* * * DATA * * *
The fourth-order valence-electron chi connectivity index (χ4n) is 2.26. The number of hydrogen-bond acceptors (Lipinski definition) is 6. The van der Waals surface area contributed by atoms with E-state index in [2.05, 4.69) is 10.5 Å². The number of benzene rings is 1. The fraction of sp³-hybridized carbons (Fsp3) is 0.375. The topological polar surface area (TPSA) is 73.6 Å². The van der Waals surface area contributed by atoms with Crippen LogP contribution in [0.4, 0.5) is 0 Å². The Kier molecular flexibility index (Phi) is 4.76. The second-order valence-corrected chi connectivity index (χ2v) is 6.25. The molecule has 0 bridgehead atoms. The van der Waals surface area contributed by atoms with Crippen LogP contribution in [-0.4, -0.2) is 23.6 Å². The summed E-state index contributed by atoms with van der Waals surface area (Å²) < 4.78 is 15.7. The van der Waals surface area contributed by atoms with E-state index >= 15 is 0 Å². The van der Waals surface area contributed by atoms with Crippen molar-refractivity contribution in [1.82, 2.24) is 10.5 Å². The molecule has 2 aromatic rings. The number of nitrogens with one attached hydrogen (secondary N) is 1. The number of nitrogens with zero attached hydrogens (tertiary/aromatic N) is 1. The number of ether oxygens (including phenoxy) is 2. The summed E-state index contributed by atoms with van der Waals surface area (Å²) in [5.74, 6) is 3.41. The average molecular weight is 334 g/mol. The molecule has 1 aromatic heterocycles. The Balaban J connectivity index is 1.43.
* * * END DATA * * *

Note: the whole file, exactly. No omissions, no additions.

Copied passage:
The fourth-order valence-electron chi connectivity index (χ4n) is 2.26. The number of hydrogen-bond acceptors (Lipinski definition) is 6. The van der Waals surface area contributed by atoms with E-state index in [2.05, 4.69) is 10.5 Å². The number of benzene rings is 1. The fraction of sp³-hybridized carbons (Fsp3) is 0.375. The topological polar surface area (TPSA) is 73.6 Å². The van der Waals surface area contributed by atoms with Crippen LogP contribution in [0.4, 0.5) is 0 Å². The Kier molecular flexibility index (Phi) is 4.76. The second-order valence-corrected chi connectivity index (χ2v) is 6.25. The molecule has 0 bridgehead atoms. The van der Waals surface area contributed by atoms with Crippen LogP contribution in [-0.4, -0.2) is 23.6 Å². The summed E-state index contributed by atoms with van der Waals surface area (Å²) < 4.78 is 15.7. The van der Waals surface area contributed by atoms with E-state index >= 15 is 0 Å². The van der Waals surface area contributed by atoms with Crippen molar-refractivity contribution in [1.82, 2.24) is 10.5 Å². The molecule has 2 aromatic rings. The number of nitrogens with one attached hydrogen (secondary N) is 1. The number of nitrogens with zero attached hydrogens (tertiary/aromatic N) is 1. The number of ether oxygens (including phenoxy) is 2. The summed E-state index contributed by atoms with van der Waals surface area (Å²) in [5.74, 6) is 3.41. The average molecular weight is 334 g/mol. The molecule has 1 aromatic heterocycles. The Balaban J connectivity index is 1.43.